Of course complicating all of this is that the mix of CO2 emissions, energy vs durable goods, impacts the long term outlook.

    Concrete and steel production emit quite a bit of CO2.

    1 pound of cement results in approximately 1 pound of CO2 emissions.(if coal is used as the primary energy source)

    In 2007 China consumed 1.3 Gigatons of cement, almost all of it domestically. The US consumed 100 million tons of cement in comparison.

    Personally I see no reason to assume that long term Chinese cement consumption will remain at 3 times the US per capita cement production.

    Cement production by country

  2. -1-Harrywr2

    Thanks for this, as usual.

    Romm cites the GCP, which presented an average of the scenarios (not the figure shown above from Manning et al.). Romm also references "model" not "scenario" underscoring his error ;-)

  3. Welcome Roger,


    Another interesting tidbit.

    Per capita residential housing in China has gone from 3.6 sq meters in 1978 to 22-28 sq meters in 2008.

    I had been looking for China's 'missing coal', they don't have the generating capacity to burn more then 1 1/2 billion tons/yr, but they are going thru close to 3 billion a year.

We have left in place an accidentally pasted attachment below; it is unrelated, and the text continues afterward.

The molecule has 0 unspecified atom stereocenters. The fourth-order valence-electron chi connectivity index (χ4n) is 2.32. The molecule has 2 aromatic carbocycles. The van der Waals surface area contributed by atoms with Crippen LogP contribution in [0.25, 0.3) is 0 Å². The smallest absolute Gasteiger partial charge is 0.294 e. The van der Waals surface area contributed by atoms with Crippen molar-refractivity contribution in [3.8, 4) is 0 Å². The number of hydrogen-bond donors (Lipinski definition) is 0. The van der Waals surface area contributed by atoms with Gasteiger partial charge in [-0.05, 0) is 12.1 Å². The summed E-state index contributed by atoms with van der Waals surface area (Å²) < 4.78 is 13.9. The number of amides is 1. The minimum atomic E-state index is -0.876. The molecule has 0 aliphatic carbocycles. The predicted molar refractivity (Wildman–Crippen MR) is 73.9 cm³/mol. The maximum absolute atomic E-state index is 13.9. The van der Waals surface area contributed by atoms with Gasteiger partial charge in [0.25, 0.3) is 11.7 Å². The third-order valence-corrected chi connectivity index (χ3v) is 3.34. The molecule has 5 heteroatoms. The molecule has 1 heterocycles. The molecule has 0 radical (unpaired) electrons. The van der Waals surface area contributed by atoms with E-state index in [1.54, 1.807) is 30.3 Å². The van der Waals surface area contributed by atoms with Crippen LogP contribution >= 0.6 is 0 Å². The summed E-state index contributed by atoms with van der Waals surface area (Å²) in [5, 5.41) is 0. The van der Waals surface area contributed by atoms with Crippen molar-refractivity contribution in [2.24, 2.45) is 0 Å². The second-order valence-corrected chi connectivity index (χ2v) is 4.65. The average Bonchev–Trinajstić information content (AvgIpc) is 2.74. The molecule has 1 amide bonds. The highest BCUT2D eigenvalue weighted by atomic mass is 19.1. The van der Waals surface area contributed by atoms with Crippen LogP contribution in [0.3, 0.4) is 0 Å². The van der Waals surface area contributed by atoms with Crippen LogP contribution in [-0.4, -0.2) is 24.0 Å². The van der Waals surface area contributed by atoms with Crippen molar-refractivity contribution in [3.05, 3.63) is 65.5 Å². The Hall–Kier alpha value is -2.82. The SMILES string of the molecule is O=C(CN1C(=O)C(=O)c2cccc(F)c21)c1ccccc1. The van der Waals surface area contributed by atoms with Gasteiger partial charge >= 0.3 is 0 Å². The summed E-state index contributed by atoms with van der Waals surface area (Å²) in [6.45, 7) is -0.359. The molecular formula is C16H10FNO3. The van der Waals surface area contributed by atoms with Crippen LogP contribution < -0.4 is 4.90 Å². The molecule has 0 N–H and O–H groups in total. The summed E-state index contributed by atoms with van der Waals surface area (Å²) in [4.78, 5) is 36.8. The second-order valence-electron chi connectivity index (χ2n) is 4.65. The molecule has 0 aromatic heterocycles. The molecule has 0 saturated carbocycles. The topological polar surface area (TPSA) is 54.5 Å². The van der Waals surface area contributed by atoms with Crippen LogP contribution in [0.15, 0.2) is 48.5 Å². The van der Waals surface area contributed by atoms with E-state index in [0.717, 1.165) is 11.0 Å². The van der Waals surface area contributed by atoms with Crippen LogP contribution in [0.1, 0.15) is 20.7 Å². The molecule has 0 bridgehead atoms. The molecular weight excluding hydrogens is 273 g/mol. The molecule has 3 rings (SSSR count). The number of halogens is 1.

A good sized chunk of the 'missing coal' is in the cement and steel to build housing.
    The IPCC A1 storyline
    "a future world of very rapid economic growth, global population that peaks in mid-century and declines thereafter, and rapid introduction of new and more efficient technologies."

    Sounds like what is going on in China and India.
    Rapid economic growth takes a lot of concrete and steel.

  4. Prof Pier Vellinga did the same in Holland in his inaugural speech "Hoogtij in de delta" .


  5. "There is no need to misrepresent the science to claim that things are worse than we thought. The are already worse than we thought without the misrepresentation."

    What is meant by "worse" and who are the "we?"